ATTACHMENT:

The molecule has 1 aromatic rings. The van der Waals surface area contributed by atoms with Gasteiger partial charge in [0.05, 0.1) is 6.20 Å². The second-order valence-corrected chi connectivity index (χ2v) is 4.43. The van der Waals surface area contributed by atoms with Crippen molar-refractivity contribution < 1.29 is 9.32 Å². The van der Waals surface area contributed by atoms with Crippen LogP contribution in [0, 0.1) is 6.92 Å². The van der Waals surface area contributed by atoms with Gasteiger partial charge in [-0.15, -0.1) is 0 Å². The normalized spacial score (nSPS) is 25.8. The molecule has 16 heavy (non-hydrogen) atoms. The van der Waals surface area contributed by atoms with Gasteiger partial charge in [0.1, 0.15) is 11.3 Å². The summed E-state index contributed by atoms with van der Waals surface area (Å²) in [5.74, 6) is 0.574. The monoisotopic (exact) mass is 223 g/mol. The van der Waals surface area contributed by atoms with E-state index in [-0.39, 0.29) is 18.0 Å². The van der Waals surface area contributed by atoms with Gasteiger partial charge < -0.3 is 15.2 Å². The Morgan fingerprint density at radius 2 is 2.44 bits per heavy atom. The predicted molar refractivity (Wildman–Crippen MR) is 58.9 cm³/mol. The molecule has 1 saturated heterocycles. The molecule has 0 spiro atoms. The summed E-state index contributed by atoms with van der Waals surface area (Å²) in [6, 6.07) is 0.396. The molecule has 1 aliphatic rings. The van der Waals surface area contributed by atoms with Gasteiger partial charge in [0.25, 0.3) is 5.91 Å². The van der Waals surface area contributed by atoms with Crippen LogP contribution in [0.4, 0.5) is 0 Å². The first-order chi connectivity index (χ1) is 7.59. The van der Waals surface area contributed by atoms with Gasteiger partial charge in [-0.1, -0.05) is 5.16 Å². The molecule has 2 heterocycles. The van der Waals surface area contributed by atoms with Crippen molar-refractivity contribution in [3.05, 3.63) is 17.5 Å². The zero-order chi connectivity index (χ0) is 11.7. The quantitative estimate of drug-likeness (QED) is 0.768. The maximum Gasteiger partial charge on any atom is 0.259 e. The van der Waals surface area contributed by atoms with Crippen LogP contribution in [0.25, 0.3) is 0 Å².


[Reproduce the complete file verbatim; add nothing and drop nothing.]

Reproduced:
The molecule has 1 aromatic rings. The van der Waals surface area contributed by atoms with Gasteiger partial charge in [0.05, 0.1) is 6.20 Å². The second-order valence-corrected chi connectivity index (χ2v) is 4.43. The van der Waals surface area contributed by atoms with Crippen molar-refractivity contribution < 1.29 is 9.32 Å². The van der Waals surface area contributed by atoms with Crippen LogP contribution in [0, 0.1) is 6.92 Å². The van der Waals surface area contributed by atoms with Gasteiger partial charge in [-0.15, -0.1) is 0 Å². The normalized spacial score (nSPS) is 25.8. The molecule has 16 heavy (non-hydrogen) atoms. The van der Waals surface area contributed by atoms with Gasteiger partial charge in [0.1, 0.15) is 11.3 Å². The summed E-state index contributed by atoms with van der Waals surface area (Å²) in [5.74, 6) is 0.574. The monoisotopic (exact) mass is 223 g/mol. The van der Waals surface area contributed by atoms with E-state index in [-0.39, 0.29) is 18.0 Å². The van der Waals surface area contributed by atoms with Gasteiger partial charge < -0.3 is 15.2 Å². The Morgan fingerprint density at radius 2 is 2.44 bits per heavy atom. The predicted molar refractivity (Wildman–Crippen MR) is 58.9 cm³/mol. The molecule has 1 saturated heterocycles. The molecule has 0 spiro atoms. The summed E-state index contributed by atoms with van der Waals surface area (Å²) in [6, 6.07) is 0.396. The molecule has 1 aliphatic rings. The van der Waals surface area contributed by atoms with Gasteiger partial charge in [0.25, 0.3) is 5.91 Å². The van der Waals surface area contributed by atoms with Crippen LogP contribution in [0.4, 0.5) is 0 Å². The first-order chi connectivity index (χ1) is 7.59. The van der Waals surface area contributed by atoms with Gasteiger partial charge in [-0.1, -0.05) is 5.16 Å². The molecule has 2 heterocycles. The van der Waals surface area contributed by atoms with Crippen molar-refractivity contribution in [3.05, 3.63) is 17.5 Å². The zero-order chi connectivity index (χ0) is 11.7. The quantitative estimate of drug-likeness (QED) is 0.768. The maximum Gasteiger partial charge on any atom is 0.259 e. The van der Waals surface area contributed by atoms with Crippen LogP contribution in [0.25, 0.3) is 0 Å².